Secure your television and furniture to prevent tip-over accidents

Prevent TV and furniture tipoversAs you get ready for the big game on Sunday, take some time to walk around your house evaluating your furniture, televisions and appliances for tip-over risks — if a young child pulls or climbs on the object, is it secure or will it fall on top of the child? Every three weeks a child dies when a television tips over onto him or her and every 45 minutes a child is taken to the ER because of a television tip over accident. Scary statistics, but you can prevent these accidents from happening.


If you have any older television sets around the house that you aren’t using, recycle them. Too often, these older sets are put on top of a dresser or table and forgotten. They are a tremendous tip-over risk, and those older sets are very heavy. About 45 percent of tip-over fatalities occur in a bedroom. Many electronics stores will also recycle your old TVs. The Consumer Electronics Association has a quick recycling center finder on their website.


Any object that presents a tip-over risk must be secured. This even includes newer flat screen televisions. While they may seem lightweight and harmless, their lighter weight makes them easier to pull down and they are heavy enough (especially when falling) to cause serious injuries. There are a large variety of anti-tip devices you can purchase to secure your television. Check your TV’s manual or local electronics retailer.

safekids tv tipover infographicFor furniture that may tip, you must also securely anchor it to the wall — ideally into a wall stud. There are a variety of straps and brackets available for exactly this purpose. You’ll be able to find these at most big box retailers, home improvement stores and baby stores. Be sure to read and follow the directions carefully. Also be careful to choose the right device to secure each object.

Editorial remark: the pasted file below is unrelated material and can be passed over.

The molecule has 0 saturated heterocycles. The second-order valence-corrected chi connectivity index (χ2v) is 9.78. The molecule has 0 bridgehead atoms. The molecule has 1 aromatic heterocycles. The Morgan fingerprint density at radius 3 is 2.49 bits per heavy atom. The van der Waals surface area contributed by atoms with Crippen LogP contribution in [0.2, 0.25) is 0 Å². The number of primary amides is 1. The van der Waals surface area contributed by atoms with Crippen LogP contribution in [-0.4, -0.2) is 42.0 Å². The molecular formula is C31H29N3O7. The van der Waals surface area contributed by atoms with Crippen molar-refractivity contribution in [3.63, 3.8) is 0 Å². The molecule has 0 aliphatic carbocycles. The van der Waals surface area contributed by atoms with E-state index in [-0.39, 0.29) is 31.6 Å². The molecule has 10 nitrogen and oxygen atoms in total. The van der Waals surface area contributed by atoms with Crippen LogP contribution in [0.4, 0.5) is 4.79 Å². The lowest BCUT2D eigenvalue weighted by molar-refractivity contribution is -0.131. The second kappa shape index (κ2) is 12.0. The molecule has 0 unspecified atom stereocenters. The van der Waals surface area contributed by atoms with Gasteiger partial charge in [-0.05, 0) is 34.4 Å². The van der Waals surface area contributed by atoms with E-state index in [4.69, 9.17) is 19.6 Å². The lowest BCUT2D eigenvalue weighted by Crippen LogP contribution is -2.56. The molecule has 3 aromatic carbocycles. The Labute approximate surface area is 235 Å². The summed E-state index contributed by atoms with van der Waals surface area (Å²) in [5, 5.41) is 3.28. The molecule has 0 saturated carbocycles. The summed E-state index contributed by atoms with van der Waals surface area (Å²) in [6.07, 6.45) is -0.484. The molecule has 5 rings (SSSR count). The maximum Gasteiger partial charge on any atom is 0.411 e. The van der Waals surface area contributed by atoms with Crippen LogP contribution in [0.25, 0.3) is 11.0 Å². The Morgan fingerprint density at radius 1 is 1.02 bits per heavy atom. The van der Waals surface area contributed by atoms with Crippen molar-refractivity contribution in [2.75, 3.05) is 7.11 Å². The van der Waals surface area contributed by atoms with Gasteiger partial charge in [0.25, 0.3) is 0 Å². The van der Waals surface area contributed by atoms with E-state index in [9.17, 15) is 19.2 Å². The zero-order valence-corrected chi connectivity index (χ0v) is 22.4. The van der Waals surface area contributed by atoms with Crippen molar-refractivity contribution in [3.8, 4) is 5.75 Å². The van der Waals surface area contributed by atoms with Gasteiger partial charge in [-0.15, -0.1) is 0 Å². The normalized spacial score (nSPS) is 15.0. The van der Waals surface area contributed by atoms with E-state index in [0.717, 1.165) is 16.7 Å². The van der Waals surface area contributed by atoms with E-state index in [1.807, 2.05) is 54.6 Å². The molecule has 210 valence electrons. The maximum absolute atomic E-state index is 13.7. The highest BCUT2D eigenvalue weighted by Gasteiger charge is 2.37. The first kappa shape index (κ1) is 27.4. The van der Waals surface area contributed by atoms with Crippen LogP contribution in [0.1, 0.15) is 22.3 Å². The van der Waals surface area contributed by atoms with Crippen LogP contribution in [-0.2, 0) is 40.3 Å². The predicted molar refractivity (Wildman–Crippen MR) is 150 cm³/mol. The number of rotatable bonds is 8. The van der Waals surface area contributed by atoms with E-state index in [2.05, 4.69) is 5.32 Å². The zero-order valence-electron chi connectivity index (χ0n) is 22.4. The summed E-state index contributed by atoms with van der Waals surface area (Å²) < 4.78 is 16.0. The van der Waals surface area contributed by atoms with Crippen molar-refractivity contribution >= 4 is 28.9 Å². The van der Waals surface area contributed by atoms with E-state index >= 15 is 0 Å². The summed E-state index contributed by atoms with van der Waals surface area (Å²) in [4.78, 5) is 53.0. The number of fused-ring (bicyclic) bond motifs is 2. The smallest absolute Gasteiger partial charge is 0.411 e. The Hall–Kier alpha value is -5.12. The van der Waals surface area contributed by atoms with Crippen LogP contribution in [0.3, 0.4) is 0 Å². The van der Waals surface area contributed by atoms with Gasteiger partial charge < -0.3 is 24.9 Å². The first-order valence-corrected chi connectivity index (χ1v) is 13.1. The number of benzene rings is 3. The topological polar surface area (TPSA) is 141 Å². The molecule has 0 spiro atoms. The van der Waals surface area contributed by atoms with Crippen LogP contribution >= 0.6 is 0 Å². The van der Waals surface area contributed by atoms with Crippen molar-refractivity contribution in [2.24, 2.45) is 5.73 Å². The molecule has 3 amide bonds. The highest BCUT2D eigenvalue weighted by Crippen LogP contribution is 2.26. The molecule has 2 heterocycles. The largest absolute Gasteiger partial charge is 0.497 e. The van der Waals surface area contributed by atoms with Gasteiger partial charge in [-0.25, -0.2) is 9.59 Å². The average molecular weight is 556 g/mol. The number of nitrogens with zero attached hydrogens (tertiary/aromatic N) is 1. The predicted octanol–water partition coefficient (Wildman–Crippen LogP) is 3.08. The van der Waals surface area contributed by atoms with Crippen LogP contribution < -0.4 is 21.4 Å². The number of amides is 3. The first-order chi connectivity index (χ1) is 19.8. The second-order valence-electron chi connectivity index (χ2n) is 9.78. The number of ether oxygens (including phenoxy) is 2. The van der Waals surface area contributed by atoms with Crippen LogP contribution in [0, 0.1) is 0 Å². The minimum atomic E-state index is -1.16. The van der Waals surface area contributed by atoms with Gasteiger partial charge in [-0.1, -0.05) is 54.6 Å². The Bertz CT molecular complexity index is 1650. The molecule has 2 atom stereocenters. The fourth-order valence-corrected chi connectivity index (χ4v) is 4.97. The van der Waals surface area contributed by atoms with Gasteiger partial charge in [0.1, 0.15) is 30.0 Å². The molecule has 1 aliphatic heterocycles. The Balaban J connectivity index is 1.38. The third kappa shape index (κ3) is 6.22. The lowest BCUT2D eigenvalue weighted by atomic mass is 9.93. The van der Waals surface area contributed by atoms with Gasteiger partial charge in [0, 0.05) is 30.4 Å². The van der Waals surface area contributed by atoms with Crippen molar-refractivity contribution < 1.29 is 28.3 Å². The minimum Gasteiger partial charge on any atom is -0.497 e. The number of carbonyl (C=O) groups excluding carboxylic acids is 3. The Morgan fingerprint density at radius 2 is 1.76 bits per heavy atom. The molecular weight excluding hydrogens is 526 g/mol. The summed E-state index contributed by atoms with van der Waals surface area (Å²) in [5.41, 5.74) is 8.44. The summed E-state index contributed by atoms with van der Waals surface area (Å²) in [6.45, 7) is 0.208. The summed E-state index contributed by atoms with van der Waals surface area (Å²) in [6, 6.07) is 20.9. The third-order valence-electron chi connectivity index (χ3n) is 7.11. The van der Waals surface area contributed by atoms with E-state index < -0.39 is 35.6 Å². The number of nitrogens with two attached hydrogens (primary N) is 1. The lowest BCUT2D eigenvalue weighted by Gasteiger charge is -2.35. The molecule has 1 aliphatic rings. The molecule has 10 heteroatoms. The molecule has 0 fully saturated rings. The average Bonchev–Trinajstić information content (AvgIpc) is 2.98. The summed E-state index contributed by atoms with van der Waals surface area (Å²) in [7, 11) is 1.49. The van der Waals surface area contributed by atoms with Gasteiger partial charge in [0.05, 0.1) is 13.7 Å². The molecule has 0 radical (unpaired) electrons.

Remember to look beyond just tall dressers – even shorter night stands and other dressers around the 3 foot range pose a tip over risk as children have been known to open drawers and use them for climbing.

Minimize temptation

Don’t keep things attractive to children on high shelves or on top of furniture and televisions. Remote controls, candy and toys stored high encourage children to climb furniture to reach the object. If you don’t want your child to have access to these things, securely store them out of sight. If they are things you’d like your child to have, keep them low and within easy reach.

Good host

These safety tips aren’t just for homes where small children live. If you have small children visit your home, it’s just as important that you secure these objects to prevent accidents from happening to your little visitors. If you are a parent visiting a home where small children do not live, assess the tip-over risks and keep an eye on your child.

Be safe and win!

Help us spread the word about injury prevention! Between now and midnight February 1, post a picture of your properly secured furniture, appliance or TV on Facebook, Instagram or Twitter for a chance to win 1 of 3 family game packs! Twitter or Instagram posts must tag @MottChildren, and Facebook posts must tag the Mott Children’s Hospital Facebook page (@MottChildren). Winners will be announced on February 2.

Take the next steps:

best children's hospitalsUniversity of Michigan C.S. Mott Children’s Hospital is consistently ranked one of the best hospitals in the country. It was nationally ranked in all ten pediatric specialties in U.S. News Media Group’s “America’s Best Children’s Hospitals,” and among the 10 best children’s hospitals in the nation by Parents Magazine. In December 2011, the hospital opened our new 12-story, state-of-the-art facility offering cutting-edge specialty services for newborns, children and women.